Spring Bean Lifecycle: Best Practices and Pitfalls

An important part of the Spring IoC container is that beans should be constructed in such a way that they receive notifications at certain points in their life cycle. This helps in intercepting and performing additional logic when these lifecycle events happen.

In this tutorial, we will learn about bean life cycle stages in Spring which are divided into two categories: post-initialization and pre-destruction callbacks. We will also learn to customize the bean life cycle events using XML configuration as well as Java annotation configuration.

1. What is Lifecycle of a Bean in Spring?

The lifecycle of a bean in the Spring Framework refers to the series of steps and methods that a bean goes through from its instantiation to its eventual destruction.

The lifecycle of a bean is managed by the Spring container (BeanFactory) which is responsible for creating, configuring, and destroying beans according to the defined bean scope (singleton, prototype, etc.). It follows the series of steps as described in the below image, in sequence.

Spring Bean Life Cycle
Spring Bean Life Cycle

As part of the bean lifecycle, the container may also be required to perform some pre-and-post initialization steps to get the bean into a usable state.

Similarly, when the bean is no longer required, it will be removed from the IoC container. Like the initialization phase, the Spring framework may need to perform pre-and-post destruction steps to free the other system resources.

2. Bean Lifecycle Callback Methods

To execute some custom code, the bean factory allows to execute the callback methods, which can be categorized broadly into two groups:

  • Post-initialization callback methods
  • Pre-destruction callback methods

In Spring, the initialization life-cycle callback methods will be called on objects regardless of bean scope, while for beans with prototype scope, the destruction life-cycle callback methods will not be called.

It’s the responsibility of the application to manage the destruction and cleanup of prototype beans, as Spring does not keep a reference to prototype beans for automatic destruction.

2.1. Post-Initialization Callbacks

Most often, but not limited to, the initialization callbacks are used to perform the dependency checks that are not possible in the constructor. There may be other usecases such as if a bean to run scheduled tasks then the initialization callback is the ideal place to start the scheduler.

The post-initialization callback method cannot accept any arguments. Although, it can return any type which Spring will ignore anyways.

We can even define all initialization mechanisms on the same bean instance. It is allowed in Spring. In this case, Spring invokes the callbacks in the following order:

  • Method annotated with @PostConstruct
  • Method InitializingBean.afterPropertiesSet()
  • Method specified in the @Bean definition

2.2. Pre-destruction Callbacks

When the application shuts down, Spring calls the ConfigurableBeanFactory.destroySingletons() method which provides us a chance to clean up any resources that the beans might be holding open, thus allowing the application to shut down gracefully. When the destroySingletons() is called, the beans get the notifications via pre-destruction callback methods (similar to post-initialization callbacks).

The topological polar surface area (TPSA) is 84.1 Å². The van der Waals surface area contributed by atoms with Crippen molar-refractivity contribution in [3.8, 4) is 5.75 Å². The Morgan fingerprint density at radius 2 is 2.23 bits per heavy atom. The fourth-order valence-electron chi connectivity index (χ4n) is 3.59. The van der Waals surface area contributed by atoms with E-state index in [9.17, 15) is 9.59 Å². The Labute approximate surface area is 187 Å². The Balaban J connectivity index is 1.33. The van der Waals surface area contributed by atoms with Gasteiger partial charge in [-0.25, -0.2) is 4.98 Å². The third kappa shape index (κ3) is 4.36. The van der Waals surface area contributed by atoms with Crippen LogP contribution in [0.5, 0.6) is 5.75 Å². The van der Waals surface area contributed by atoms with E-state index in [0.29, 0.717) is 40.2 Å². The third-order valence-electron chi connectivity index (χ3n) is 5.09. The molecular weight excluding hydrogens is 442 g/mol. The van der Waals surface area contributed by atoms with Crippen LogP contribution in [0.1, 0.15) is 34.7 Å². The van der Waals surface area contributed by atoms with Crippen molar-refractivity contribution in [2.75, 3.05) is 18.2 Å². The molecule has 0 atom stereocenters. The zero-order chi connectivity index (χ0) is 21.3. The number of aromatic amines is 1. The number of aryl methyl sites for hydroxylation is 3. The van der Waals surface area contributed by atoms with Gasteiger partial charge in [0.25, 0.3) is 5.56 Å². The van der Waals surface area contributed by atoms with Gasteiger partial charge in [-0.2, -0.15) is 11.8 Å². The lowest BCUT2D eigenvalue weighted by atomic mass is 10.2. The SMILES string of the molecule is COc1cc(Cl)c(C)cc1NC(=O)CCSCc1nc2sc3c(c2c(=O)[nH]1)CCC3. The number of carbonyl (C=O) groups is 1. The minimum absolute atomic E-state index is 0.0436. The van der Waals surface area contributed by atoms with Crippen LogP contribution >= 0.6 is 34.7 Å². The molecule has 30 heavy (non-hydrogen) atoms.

The destruction callback is often used in conjunction with the initialization callback. In many cases, we create and configure a resource in the initialization callback and then release the resource in the destruction callback.

Notice the method name destroySingletons(). It hints that beans with other scopes than singleton do not have their life cycle fully managed by Spring.

As with the case of bean creation, the order of method invocations in case of multiple bean destruction callbacks is:

  • Method annotated with @PreDestroy
  • Method DisposableBean.afterPropertiesSet()
  • Method specified in the @Bean definition

3. Different Ways to add the Bean Lifecycle Callbacks

Spring framework provides the following ways for controlling the lifecycle events of a bean. These are broadly categorized into three categories:

  • Interface-based Lifecycle Management can be achieved by implementing
    • InitializingBean and DisposableBean interfaces
    • *Aware interfaces for specific behavior
  • Method-based Lifecycle Management is achieved by adding custom init() and destroy() methods in the bean class and declaring them in the bean configuration file.
  • Annotation-based Lifecycle Management is achieved by adding JSR-250 @PostConstruct and @PreDestroy annotated methods in the bean class.

Overall, the choice of which mechanism you use for receiving life-cycle notifications depends on the application requirements.

Let’s learn about each mechanism in more detail.

4. Implementing the InitializingBean and DisposableBean Interfaces

The org.springframework.beans.factory.InitializingBean interface allows a bean to perform initialization work after all necessary properties on the bean have been set by the container. The InitializingBean interface specifies a single method afterPropertiesSet() which Spring automatically calls after the bean’s properties have been set.

import org.springframework.beans.factory.InitializingBean;

public class MyBean implements InitializingBean {

    public void afterPropertiesSet() {
        // Custom initialization logic

Similarly, implementing the org.springframework.beans.factory.DisposableBean interface allows a bean to get a callback during bean destruction, such as when the application context is closed.

The DisposableBean interface specifies a single method destroy() which Spring automatically calls automatically.

import org.springframework.beans.factory.DisposableBean;

public class MyBean implements DisposableBean {

    public void destroy() {
        // Custom destruction logic

5. *Aware Interfaces to Add Specific Behavior

Spring offers a range of interfaces that allow the beans to indicate to the container that they require a particular infrastructure dependency. Each of these Aware interfaces will require us to implement a method to inject the dependency in the bean.

Some commonly used Aware interfaces are:

Aware interfaceMethod to OverridePurpose